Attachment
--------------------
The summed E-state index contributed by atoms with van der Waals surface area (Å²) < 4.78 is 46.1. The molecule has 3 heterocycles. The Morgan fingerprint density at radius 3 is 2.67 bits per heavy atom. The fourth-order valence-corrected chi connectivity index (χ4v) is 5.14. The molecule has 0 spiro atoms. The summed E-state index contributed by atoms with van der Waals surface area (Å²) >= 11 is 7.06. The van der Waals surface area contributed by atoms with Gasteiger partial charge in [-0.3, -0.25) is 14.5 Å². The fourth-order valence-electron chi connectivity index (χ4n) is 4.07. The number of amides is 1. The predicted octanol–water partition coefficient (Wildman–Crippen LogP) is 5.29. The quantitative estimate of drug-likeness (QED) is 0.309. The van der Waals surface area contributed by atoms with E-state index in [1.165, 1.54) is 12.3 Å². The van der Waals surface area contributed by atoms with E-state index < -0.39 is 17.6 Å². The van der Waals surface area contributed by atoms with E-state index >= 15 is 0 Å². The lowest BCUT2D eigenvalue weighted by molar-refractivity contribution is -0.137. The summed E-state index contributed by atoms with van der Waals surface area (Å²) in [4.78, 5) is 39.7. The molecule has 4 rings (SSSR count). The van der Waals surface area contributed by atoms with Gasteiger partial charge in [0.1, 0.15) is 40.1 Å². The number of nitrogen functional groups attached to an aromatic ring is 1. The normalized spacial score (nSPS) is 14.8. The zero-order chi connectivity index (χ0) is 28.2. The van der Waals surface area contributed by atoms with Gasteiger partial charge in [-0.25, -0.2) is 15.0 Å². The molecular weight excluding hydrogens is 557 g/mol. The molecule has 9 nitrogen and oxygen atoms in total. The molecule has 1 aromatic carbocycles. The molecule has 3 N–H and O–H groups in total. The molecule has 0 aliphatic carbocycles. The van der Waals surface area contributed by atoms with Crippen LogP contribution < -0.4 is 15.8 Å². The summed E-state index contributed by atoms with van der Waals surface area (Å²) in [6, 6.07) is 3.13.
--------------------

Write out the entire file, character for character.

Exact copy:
The summed E-state index contributed by atoms with van der Waals surface area (Å²) < 4.78 is 46.1. The molecule has 3 heterocycles. The Morgan fingerprint density at radius 3 is 2.67 bits per heavy atom. The fourth-order valence-corrected chi connectivity index (χ4v) is 5.14. The molecule has 0 spiro atoms. The summed E-state index contributed by atoms with van der Waals surface area (Å²) >= 11 is 7.06. The van der Waals surface area contributed by atoms with Gasteiger partial charge in [-0.3, -0.25) is 14.5 Å². The fourth-order valence-electron chi connectivity index (χ4n) is 4.07. The number of amides is 1. The predicted octanol–water partition coefficient (Wildman–Crippen LogP) is 5.29. The quantitative estimate of drug-likeness (QED) is 0.309. The van der Waals surface area contributed by atoms with E-state index in [1.165, 1.54) is 12.3 Å². The van der Waals surface area contributed by atoms with E-state index < -0.39 is 17.6 Å². The van der Waals surface area contributed by atoms with E-state index >= 15 is 0 Å². The lowest BCUT2D eigenvalue weighted by molar-refractivity contribution is -0.137. The summed E-state index contributed by atoms with van der Waals surface area (Å²) in [4.78, 5) is 39.7. The molecule has 4 rings (SSSR count). The van der Waals surface area contributed by atoms with Gasteiger partial charge in [0.1, 0.15) is 40.1 Å². The number of nitrogen functional groups attached to an aromatic ring is 1. The normalized spacial score (nSPS) is 14.8. The zero-order chi connectivity index (χ0) is 28.2. The van der Waals surface area contributed by atoms with Gasteiger partial charge in [-0.25, -0.2) is 15.0 Å². The molecular weight excluding hydrogens is 557 g/mol. The molecule has 9 nitrogen and oxygen atoms in total. The molecule has 1 aromatic carbocycles. The molecule has 3 N–H and O–H groups in total. The molecule has 0 aliphatic carbocycles. The van der Waals surface area contributed by atoms with Crippen LogP contribution < -0.4 is 15.8 Å². The summed E-state index contributed by atoms with van der Waals surface area (Å²) in [6, 6.07) is 3.13.